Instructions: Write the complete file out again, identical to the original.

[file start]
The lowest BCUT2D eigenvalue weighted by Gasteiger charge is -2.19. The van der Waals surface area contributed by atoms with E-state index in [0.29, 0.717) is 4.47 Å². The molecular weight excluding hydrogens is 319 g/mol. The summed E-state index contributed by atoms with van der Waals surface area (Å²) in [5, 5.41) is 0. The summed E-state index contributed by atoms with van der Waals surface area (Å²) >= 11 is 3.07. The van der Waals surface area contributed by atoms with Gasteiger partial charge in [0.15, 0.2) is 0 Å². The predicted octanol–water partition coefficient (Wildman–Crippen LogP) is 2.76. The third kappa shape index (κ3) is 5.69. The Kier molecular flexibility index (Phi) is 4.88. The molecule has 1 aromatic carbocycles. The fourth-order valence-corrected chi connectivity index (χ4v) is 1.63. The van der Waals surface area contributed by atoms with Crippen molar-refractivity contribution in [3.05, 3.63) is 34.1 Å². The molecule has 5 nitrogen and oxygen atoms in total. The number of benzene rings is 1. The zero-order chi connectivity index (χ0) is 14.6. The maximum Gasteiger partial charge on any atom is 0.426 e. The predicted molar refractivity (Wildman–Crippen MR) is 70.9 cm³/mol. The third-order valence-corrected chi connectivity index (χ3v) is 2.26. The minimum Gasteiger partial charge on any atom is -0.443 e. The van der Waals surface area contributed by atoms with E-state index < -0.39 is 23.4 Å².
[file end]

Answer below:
The lowest BCUT2D eigenvalue weighted by Gasteiger charge is -2.19. The van der Waals surface area contributed by atoms with E-state index in [0.29, 0.717) is 4.47 Å². The molecular weight excluding hydrogens is 319 g/mol. The summed E-state index contributed by atoms with van der Waals surface area (Å²) in [5, 5.41) is 0. The summed E-state index contributed by atoms with van der Waals surface area (Å²) >= 11 is 3.07. The van der Waals surface area contributed by atoms with Gasteiger partial charge in [0.15, 0.2) is 0 Å². The predicted octanol–water partition coefficient (Wildman–Crippen LogP) is 2.76. The third kappa shape index (κ3) is 5.69. The Kier molecular flexibility index (Phi) is 4.88. The molecule has 1 aromatic carbocycles. The fourth-order valence-corrected chi connectivity index (χ4v) is 1.63. The van der Waals surface area contributed by atoms with Crippen molar-refractivity contribution in [3.05, 3.63) is 34.1 Å². The molecule has 5 nitrogen and oxygen atoms in total. The number of benzene rings is 1. The zero-order chi connectivity index (χ0) is 14.6. The maximum Gasteiger partial charge on any atom is 0.426 e. The predicted molar refractivity (Wildman–Crippen MR) is 70.9 cm³/mol. The third-order valence-corrected chi connectivity index (χ3v) is 2.26. The minimum Gasteiger partial charge on any atom is -0.443 e. The van der Waals surface area contributed by atoms with E-state index < -0.39 is 23.4 Å².